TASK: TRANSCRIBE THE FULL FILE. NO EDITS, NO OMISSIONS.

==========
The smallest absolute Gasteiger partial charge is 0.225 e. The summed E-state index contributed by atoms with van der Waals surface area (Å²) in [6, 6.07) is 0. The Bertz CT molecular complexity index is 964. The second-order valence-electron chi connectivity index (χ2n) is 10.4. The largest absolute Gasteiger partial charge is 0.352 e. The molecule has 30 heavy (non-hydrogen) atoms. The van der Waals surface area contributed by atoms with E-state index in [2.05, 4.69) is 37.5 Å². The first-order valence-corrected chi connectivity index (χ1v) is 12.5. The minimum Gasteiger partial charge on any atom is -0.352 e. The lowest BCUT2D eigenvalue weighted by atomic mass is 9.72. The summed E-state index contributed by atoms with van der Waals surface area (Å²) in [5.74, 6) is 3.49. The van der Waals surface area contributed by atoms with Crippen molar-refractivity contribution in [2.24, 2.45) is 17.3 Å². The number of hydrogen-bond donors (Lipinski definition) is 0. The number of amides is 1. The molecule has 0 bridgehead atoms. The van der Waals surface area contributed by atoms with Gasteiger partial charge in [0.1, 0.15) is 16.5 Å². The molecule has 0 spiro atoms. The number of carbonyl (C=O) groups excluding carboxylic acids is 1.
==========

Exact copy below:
The smallest absolute Gasteiger partial charge is 0.225 e. The summed E-state index contributed by atoms with van der Waals surface area (Å²) in [6, 6.07) is 0. The Bertz CT molecular complexity index is 964. The second-order valence-electron chi connectivity index (χ2n) is 10.4. The largest absolute Gasteiger partial charge is 0.352 e. The molecule has 30 heavy (non-hydrogen) atoms. The van der Waals surface area contributed by atoms with E-state index in [2.05, 4.69) is 37.5 Å². The first-order valence-corrected chi connectivity index (χ1v) is 12.5. The minimum Gasteiger partial charge on any atom is -0.352 e. The lowest BCUT2D eigenvalue weighted by atomic mass is 9.72. The summed E-state index contributed by atoms with van der Waals surface area (Å²) in [5.74, 6) is 3.49. The van der Waals surface area contributed by atoms with Crippen molar-refractivity contribution in [2.24, 2.45) is 17.3 Å². The number of hydrogen-bond donors (Lipinski definition) is 0. The number of amides is 1. The molecule has 0 bridgehead atoms. The van der Waals surface area contributed by atoms with Gasteiger partial charge in [0.1, 0.15) is 16.5 Å². The molecule has 0 spiro atoms. The number of carbonyl (C=O) groups excluding carboxylic acids is 1.